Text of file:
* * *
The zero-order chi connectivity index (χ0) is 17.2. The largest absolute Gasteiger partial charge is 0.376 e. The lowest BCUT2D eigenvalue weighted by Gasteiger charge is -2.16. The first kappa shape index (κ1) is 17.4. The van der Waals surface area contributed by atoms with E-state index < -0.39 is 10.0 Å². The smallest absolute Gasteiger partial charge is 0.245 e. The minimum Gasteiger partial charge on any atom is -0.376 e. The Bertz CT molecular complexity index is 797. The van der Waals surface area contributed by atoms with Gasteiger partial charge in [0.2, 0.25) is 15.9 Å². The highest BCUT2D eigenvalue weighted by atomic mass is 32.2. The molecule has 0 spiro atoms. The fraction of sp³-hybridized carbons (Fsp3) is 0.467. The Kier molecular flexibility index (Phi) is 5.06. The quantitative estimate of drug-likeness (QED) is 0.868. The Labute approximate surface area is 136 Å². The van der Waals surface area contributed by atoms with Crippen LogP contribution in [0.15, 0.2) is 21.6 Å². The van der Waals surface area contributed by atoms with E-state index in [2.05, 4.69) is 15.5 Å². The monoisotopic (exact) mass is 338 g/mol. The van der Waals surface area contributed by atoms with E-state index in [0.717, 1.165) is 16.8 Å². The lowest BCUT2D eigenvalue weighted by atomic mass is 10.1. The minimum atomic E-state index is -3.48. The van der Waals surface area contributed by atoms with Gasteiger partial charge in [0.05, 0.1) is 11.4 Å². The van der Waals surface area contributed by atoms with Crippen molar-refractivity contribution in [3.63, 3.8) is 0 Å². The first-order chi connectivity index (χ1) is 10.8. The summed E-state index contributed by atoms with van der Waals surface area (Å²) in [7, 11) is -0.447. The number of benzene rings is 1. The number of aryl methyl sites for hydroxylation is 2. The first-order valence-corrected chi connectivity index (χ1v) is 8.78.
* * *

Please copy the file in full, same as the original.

The zero-order chi connectivity index (χ0) is 17.2. The largest absolute Gasteiger partial charge is 0.376 e. The lowest BCUT2D eigenvalue weighted by Gasteiger charge is -2.16. The first kappa shape index (κ1) is 17.4. The van der Waals surface area contributed by atoms with E-state index < -0.39 is 10.0 Å². The smallest absolute Gasteiger partial charge is 0.245 e. The minimum Gasteiger partial charge on any atom is -0.376 e. The Bertz CT molecular complexity index is 797. The van der Waals surface area contributed by atoms with Gasteiger partial charge in [0.2, 0.25) is 15.9 Å². The highest BCUT2D eigenvalue weighted by atomic mass is 32.2. The molecule has 0 spiro atoms. The fraction of sp³-hybridized carbons (Fsp3) is 0.467. The Kier molecular flexibility index (Phi) is 5.06. The quantitative estimate of drug-likeness (QED) is 0.868. The Labute approximate surface area is 136 Å². The van der Waals surface area contributed by atoms with Crippen LogP contribution in [0.15, 0.2) is 21.6 Å². The van der Waals surface area contributed by atoms with E-state index in [2.05, 4.69) is 15.5 Å². The monoisotopic (exact) mass is 338 g/mol. The van der Waals surface area contributed by atoms with E-state index in [0.717, 1.165) is 16.8 Å². The lowest BCUT2D eigenvalue weighted by atomic mass is 10.1. The minimum atomic E-state index is -3.48. The van der Waals surface area contributed by atoms with Gasteiger partial charge in [0.05, 0.1) is 11.4 Å². The van der Waals surface area contributed by atoms with Crippen molar-refractivity contribution in [3.63, 3.8) is 0 Å². The first-order chi connectivity index (χ1) is 10.8. The summed E-state index contributed by atoms with van der Waals surface area (Å²) in [7, 11) is -0.447. The number of benzene rings is 1. The number of aryl methyl sites for hydroxylation is 2. The first-order valence-corrected chi connectivity index (χ1v) is 8.78.